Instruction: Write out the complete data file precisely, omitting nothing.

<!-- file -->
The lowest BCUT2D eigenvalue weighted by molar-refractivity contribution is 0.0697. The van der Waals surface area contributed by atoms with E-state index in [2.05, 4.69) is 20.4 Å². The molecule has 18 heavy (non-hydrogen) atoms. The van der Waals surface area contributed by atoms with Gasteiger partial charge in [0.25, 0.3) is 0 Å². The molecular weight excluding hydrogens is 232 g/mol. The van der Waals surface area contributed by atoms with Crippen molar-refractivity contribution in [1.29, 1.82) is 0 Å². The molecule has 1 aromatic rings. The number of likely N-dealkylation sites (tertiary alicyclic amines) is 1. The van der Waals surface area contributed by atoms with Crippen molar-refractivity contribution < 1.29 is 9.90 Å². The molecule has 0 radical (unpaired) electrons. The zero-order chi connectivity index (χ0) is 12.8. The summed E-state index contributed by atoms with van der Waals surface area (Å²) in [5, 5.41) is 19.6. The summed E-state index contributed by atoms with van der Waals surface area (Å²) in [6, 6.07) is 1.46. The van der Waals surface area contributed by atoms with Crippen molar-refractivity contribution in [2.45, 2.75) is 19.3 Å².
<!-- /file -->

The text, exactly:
The lowest BCUT2D eigenvalue weighted by molar-refractivity contribution is 0.0697. The van der Waals surface area contributed by atoms with E-state index in [2.05, 4.69) is 20.4 Å². The molecule has 18 heavy (non-hydrogen) atoms. The van der Waals surface area contributed by atoms with Gasteiger partial charge in [0.25, 0.3) is 0 Å². The molecular weight excluding hydrogens is 232 g/mol. The van der Waals surface area contributed by atoms with Crippen molar-refractivity contribution in [1.29, 1.82) is 0 Å². The molecule has 1 aromatic rings. The number of likely N-dealkylation sites (tertiary alicyclic amines) is 1. The van der Waals surface area contributed by atoms with Crippen molar-refractivity contribution < 1.29 is 9.90 Å². The molecule has 0 radical (unpaired) electrons. The zero-order chi connectivity index (χ0) is 12.8. The summed E-state index contributed by atoms with van der Waals surface area (Å²) in [5, 5.41) is 19.6. The summed E-state index contributed by atoms with van der Waals surface area (Å²) in [6, 6.07) is 1.46. The van der Waals surface area contributed by atoms with Crippen molar-refractivity contribution in [2.45, 2.75) is 19.3 Å².